The issue of the definition of full time employment being redefined as 40 hours per week from 30 hours per week has its pros and cons. The question that comes to mind is who does this benefit? The bill’s chief sponsor Rep. Todd Young, R-Ind. Did make a note of the fact that many employers have been reducing the hours of part-time workers to less than 30 per week to avoid having to offer and cover health insurance benefits as mandated by law (Miller, 2014). “Many of our hourly workers are experiencing a drop in the number of hours and wages that they enjoy of as much as 25 percent,” Young said. “These are cafeteria workers, these are substitute teachers, these are adjunct professors. … On balance, these are folks who can least afford to see a cut in their take-home pay. And so we want to restore the 40-hour workweek.” – Rep. Todd Young, R-Ind.
The flip side of this is that there are professions where full time employment does not count as a 40 hour work week. Some job requirements while using 30 hours a week as the definition for full time employment schedule employees to work at least 36 hours per week to meet their full time requirements. For example a lot of health care institutions employ medical professionals with such schedules. How would this affect scheduling and staffing of jobs which research has shown that this method of staffing is effective and most beneficial for the type of work, organizations and its workforce?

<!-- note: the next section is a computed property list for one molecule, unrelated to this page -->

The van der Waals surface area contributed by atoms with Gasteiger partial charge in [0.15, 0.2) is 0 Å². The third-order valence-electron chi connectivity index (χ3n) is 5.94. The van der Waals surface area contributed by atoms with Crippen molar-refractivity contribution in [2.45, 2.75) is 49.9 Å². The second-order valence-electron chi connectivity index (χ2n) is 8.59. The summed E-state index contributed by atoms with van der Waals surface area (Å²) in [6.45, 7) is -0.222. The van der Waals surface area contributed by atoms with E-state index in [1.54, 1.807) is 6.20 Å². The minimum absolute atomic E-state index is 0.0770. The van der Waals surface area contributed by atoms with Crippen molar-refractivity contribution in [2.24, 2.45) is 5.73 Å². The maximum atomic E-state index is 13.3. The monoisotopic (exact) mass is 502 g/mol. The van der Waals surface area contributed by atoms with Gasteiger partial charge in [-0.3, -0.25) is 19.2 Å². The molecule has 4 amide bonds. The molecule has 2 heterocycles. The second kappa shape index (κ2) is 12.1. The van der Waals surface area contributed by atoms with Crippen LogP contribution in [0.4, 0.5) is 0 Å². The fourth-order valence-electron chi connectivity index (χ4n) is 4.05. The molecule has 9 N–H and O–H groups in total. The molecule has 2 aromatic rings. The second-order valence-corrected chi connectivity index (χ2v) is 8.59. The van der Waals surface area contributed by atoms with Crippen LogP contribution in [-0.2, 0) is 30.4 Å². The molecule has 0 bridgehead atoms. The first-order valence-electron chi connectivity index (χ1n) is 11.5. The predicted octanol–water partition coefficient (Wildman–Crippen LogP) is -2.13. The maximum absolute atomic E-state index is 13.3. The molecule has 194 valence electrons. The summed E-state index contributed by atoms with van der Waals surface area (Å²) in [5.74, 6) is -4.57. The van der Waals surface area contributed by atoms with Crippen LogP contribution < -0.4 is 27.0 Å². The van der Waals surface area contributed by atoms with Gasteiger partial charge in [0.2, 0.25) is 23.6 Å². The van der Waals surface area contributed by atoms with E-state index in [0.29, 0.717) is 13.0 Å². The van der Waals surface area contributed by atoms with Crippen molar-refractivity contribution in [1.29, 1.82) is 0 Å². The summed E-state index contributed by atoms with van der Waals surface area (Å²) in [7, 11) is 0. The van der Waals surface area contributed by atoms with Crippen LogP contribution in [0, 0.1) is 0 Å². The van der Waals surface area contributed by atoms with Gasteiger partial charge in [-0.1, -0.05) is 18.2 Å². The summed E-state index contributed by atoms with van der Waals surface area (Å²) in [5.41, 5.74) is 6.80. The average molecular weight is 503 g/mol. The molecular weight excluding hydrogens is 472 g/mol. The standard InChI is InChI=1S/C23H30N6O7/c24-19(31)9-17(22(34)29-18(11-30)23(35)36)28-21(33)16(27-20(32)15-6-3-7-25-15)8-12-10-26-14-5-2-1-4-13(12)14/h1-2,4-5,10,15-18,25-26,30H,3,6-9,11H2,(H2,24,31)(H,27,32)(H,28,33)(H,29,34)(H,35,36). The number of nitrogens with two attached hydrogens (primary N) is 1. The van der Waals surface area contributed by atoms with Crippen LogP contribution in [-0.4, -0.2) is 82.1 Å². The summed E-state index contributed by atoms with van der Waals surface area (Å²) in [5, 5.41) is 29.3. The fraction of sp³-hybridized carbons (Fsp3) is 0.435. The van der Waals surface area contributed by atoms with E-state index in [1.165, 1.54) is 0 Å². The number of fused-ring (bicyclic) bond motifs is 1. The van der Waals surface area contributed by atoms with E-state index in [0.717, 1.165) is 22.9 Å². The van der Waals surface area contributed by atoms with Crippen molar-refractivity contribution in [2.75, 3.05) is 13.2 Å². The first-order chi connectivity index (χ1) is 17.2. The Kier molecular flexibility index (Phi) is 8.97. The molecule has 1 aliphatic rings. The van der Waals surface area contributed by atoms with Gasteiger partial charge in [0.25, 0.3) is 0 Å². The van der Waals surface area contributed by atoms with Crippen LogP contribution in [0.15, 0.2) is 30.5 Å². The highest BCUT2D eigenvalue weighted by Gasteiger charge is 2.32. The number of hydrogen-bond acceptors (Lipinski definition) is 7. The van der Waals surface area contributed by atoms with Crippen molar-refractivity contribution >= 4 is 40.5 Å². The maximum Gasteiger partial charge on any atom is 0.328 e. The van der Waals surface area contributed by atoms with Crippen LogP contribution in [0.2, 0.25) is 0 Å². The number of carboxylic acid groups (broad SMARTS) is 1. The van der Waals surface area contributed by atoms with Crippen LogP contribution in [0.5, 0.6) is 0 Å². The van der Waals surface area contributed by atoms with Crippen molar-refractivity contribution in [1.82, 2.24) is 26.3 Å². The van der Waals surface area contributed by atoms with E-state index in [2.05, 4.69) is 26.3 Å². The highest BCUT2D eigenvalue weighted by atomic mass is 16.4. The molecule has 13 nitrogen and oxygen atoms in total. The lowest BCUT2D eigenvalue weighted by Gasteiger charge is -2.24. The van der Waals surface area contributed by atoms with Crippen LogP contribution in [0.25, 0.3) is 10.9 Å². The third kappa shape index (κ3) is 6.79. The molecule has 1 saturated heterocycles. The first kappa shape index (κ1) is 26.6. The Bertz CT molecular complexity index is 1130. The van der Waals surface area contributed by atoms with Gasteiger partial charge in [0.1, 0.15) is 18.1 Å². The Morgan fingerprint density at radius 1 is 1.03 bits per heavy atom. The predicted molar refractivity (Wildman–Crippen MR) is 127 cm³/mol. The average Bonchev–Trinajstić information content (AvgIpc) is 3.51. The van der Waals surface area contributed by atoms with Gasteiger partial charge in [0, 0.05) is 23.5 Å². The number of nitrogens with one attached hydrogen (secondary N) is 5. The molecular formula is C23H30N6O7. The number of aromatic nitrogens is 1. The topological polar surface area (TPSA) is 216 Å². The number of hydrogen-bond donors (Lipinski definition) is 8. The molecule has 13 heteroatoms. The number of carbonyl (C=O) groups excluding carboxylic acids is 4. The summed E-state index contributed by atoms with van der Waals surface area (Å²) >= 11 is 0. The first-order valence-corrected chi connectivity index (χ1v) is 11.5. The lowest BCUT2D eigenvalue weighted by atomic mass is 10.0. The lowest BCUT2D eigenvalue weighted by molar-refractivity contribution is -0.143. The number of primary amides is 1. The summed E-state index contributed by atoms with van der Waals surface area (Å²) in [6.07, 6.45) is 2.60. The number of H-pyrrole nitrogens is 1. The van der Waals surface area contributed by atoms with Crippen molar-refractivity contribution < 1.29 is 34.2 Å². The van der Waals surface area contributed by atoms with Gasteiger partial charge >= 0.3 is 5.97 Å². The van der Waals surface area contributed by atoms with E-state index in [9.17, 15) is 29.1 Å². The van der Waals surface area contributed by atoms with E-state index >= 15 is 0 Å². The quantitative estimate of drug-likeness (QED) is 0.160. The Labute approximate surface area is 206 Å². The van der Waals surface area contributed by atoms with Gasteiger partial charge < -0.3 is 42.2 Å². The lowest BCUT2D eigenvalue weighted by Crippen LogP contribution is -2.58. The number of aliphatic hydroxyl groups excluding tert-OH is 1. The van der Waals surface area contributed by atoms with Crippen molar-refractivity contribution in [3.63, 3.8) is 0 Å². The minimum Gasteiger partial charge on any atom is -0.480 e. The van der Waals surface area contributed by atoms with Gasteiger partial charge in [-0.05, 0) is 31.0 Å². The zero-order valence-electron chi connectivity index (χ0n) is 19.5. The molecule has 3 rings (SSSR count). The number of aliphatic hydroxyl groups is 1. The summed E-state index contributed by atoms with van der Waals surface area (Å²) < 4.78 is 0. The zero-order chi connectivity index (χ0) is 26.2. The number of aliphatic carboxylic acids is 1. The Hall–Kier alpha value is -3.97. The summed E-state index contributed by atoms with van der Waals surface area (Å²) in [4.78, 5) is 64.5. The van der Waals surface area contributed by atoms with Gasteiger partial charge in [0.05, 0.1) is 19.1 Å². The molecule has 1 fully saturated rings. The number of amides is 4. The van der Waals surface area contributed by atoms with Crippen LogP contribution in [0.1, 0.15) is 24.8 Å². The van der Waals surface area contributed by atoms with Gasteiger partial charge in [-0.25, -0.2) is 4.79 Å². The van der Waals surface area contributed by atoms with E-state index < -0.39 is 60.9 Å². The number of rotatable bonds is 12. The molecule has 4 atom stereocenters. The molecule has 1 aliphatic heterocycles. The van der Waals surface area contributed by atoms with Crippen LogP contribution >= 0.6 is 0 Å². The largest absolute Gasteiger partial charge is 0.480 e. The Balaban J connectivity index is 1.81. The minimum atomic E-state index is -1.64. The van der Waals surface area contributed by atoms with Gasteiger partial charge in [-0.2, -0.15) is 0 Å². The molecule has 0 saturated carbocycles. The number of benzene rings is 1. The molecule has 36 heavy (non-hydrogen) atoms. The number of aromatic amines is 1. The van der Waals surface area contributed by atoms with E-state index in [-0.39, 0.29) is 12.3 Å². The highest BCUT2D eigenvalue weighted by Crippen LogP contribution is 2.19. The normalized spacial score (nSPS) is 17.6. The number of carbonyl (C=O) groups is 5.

Yes, the proposed bill will hinder employers from reducing workers’ hours to below 30 hours per week in order to avoid the mandate to offer health insurance benefits but it will also affect staffing and schedules in other well established parts of the work force. According to Knoll (2011) nurses reported that 12 hour shift schedules improved staff morale and reduced absenteeism due to a better work-life balance which translated to better patient care.
Comments, questions and concerns about this policy in the making are requested and will be appreciated. Should we as future advance practice nurses support this bill or not? What would the impact be on the general workforce? Could this bill protect or harm businesses and/or employees alike? Any suggestions for Congress that would satisfy both the needs of employers and employees or at least mitigate the ramifications of the new bill as it is written and its potential side effects?
Knoll, M. (2013). The Nursing Debate: 8-Hour Shifts vs. 12-Hour Shifts. Retrieved from http://www.rasmussen.edu/degrees/nursing/blog/nursing-debate-8-hour-shifts-vs-12-hour-shifts/
Miller, S. (2014). 40-Hour Workweek Bill Passes House; Senate Prospects Slim Retrieved from http://www.shrm.org/hrdisciplines/benefits/articles/pages/40-hour-workweek-passes-house.aspx